This grief recipe story is brought to you by Mandy Berrell of Atlanta, GA. Mandy shares with us that she is a “wife and mama, educator, non-professional grief girl, and faith-filled sunshine finder.“ You can find Mandy on Instagram at @sunshineandbee.
In this story, Mandy shares how her family’s All Saints’ Day celebration has taken shape over the years, as well as an All Saints’ Day recipe. For those who aren’t familiar, All Saints’ Day takes place on November 1st and is a Christian celebration that honors the saints from Christian history. On this day—as well as November 2nd which is All Souls’ Day—many also honor and remember deceased loved ones.
As a teacher in a Catholic school for many years, I loved celebrating All Saints’ Day with my students at school… So, once my own children came along, we wanted to observe it in our home too. We talked about it when my first-born was small, but it wasn’t until he turned four that we really began to observe this holy day.
My family’s first All Saints’ Day dinner was November 2012, the year my sister passed away. Still, in the absolute throes of grief, I felt that nothing I did to acknowledge her absence was enough. I felt I must do ALL THE THINGS to acknowledge her. It felt disloyal to her to miss even one opportunity to do something around her absence. She died so young—just thirty-one–and I physically ached with missing her.
So, I planned a dinner a for All Saints’ Day that included foods Sissy loved—especially our Daddy’s biscuits, her favorite Brussels sprouts, and the carrot cake from The Grit that she always made for special occasions. We decorated with her many saint books (as she had a special affinity for saints) and her beloved owl décor everywhere!
Within the 18 months that followed my sister’s death, both of my precious grandmothers passed away and even my sweet little dog did too! It was a hard, HARD season of life.
As our All Saints’ feast dinner developed, we included Mimi’s famous mac-and-cheese casserole, Memaw’s delish pork tenderloin, and beer for my husband’s late father, Pat. Our children were now school age, which means they began to have an activity schedule that we had to workaround.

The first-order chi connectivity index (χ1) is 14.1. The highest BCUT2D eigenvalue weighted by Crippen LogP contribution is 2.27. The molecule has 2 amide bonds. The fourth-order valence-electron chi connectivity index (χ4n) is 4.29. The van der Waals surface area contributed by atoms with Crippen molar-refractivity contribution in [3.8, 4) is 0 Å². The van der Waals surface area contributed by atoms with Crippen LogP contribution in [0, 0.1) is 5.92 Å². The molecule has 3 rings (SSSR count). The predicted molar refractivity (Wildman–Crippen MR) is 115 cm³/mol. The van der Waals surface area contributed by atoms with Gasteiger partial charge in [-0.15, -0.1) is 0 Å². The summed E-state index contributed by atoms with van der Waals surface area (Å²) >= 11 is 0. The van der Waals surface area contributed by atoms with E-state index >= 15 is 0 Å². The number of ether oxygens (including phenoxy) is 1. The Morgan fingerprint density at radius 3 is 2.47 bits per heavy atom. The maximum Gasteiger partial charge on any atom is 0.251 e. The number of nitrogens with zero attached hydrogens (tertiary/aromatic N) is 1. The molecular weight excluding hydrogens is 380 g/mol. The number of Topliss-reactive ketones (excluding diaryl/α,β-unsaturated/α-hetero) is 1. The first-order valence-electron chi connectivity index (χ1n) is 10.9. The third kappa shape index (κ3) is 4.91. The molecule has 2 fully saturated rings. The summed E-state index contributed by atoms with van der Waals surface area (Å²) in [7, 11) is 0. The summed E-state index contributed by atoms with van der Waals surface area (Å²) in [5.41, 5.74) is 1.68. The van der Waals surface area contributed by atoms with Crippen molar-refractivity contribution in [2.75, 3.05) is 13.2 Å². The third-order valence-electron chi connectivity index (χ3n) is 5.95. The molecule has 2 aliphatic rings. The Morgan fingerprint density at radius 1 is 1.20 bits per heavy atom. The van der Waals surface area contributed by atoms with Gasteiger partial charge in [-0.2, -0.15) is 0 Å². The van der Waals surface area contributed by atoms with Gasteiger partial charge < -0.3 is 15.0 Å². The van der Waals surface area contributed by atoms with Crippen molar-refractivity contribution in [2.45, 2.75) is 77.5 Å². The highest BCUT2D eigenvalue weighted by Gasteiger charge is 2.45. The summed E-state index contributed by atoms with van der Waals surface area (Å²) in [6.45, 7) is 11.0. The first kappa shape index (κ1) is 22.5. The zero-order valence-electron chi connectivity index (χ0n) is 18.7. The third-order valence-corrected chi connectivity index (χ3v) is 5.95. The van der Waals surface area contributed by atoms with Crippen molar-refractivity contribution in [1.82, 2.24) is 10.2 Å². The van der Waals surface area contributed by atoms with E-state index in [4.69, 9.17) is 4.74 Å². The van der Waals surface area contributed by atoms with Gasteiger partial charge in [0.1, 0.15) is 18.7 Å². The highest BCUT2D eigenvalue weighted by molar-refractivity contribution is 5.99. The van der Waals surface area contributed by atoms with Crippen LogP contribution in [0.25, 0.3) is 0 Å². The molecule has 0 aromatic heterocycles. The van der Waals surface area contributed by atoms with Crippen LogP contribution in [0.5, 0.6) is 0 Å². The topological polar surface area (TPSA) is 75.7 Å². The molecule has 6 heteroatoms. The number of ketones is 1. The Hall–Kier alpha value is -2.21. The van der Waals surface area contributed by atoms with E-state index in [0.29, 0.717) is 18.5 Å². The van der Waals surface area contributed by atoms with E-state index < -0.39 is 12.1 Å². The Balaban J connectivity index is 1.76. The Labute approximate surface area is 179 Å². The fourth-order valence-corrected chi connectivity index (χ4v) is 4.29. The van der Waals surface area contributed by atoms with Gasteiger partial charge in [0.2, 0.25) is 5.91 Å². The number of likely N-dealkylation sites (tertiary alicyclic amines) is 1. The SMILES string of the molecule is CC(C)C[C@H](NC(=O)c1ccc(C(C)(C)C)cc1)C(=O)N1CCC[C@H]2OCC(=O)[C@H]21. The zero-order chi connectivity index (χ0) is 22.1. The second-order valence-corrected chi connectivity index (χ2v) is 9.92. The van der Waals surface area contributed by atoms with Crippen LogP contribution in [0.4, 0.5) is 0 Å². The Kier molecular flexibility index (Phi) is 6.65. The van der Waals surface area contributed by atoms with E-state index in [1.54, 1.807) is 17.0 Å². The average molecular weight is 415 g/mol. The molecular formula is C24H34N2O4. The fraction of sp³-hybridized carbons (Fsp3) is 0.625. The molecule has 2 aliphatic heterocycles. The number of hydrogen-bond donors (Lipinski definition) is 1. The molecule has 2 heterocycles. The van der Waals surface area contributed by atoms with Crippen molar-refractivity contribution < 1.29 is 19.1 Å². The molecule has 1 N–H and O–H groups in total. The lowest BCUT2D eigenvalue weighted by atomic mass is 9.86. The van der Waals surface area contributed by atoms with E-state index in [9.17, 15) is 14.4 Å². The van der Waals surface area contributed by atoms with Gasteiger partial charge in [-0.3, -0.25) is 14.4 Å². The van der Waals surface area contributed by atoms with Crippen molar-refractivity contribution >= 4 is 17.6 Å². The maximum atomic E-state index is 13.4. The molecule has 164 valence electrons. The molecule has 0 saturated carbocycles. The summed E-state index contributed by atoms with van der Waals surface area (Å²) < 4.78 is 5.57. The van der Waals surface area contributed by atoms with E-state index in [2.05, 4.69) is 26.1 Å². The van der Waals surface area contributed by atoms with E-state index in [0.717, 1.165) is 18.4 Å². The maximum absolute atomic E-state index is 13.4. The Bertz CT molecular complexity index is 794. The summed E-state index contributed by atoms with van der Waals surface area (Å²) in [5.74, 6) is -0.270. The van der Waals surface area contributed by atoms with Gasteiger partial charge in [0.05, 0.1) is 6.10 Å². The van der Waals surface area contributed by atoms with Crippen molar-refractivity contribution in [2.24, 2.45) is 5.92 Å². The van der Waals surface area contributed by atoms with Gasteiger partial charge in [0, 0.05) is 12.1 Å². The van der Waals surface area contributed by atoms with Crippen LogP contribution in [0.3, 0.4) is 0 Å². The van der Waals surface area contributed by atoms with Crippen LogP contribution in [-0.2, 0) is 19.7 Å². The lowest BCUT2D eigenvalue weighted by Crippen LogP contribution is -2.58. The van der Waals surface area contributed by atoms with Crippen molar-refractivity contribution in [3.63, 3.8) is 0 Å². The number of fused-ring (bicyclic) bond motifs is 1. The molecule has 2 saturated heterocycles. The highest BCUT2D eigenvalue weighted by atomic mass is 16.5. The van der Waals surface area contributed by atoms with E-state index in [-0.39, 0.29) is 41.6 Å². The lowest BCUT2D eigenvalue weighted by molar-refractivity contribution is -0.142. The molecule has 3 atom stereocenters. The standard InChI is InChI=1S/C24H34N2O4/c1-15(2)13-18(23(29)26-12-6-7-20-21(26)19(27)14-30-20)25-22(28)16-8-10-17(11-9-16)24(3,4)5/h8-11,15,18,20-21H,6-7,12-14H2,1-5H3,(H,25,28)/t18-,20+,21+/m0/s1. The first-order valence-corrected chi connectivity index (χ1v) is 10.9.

From this new season of life came our latest addition to All Saints’ Day: the snack feast! We have added St. Isidore’s (candy) pumpkins, St. Francis’ animals (crackers), St. Bernadette’s firewood (pretzels), St. James’ fish (both gold and Swedish), St. Juan Diego’s salsa, St. Gabriel’s trumpets (bugles)—and I think we’ll add St. Cecelia’s piano keys (wafer cookies and Hershey sections) next. This way, we can observe All Saints’ Day on the actual day and then, if we need to move our special family-recipes Saints celebration to another night, it’s easy to do.
Some people leave an empty chair for family members who are missed. At this point, we would have nearly a full table of empty chairs… so, for us, lighting a candle is more logical. We decorate our table still with Sissy’s saint books, saint medals from Mimi, pictures of favorite saints, and a candle for each family member who would be present with us if they were still of this earth.
My daddy, Steve, passed away in 2018 and, unsurprisingly, his biscuits are the first thing the kids want to have in our Saints dinner. Of course, the trouble is, nobody makes biscuits as Stevie did. I make them well enough, but only he could make them with the nuances of perfection as someone who had made them for years and years.
We have grown to love our family’s way of liturgical living at home–with food, just the way these loved ones would have enjoyed too!
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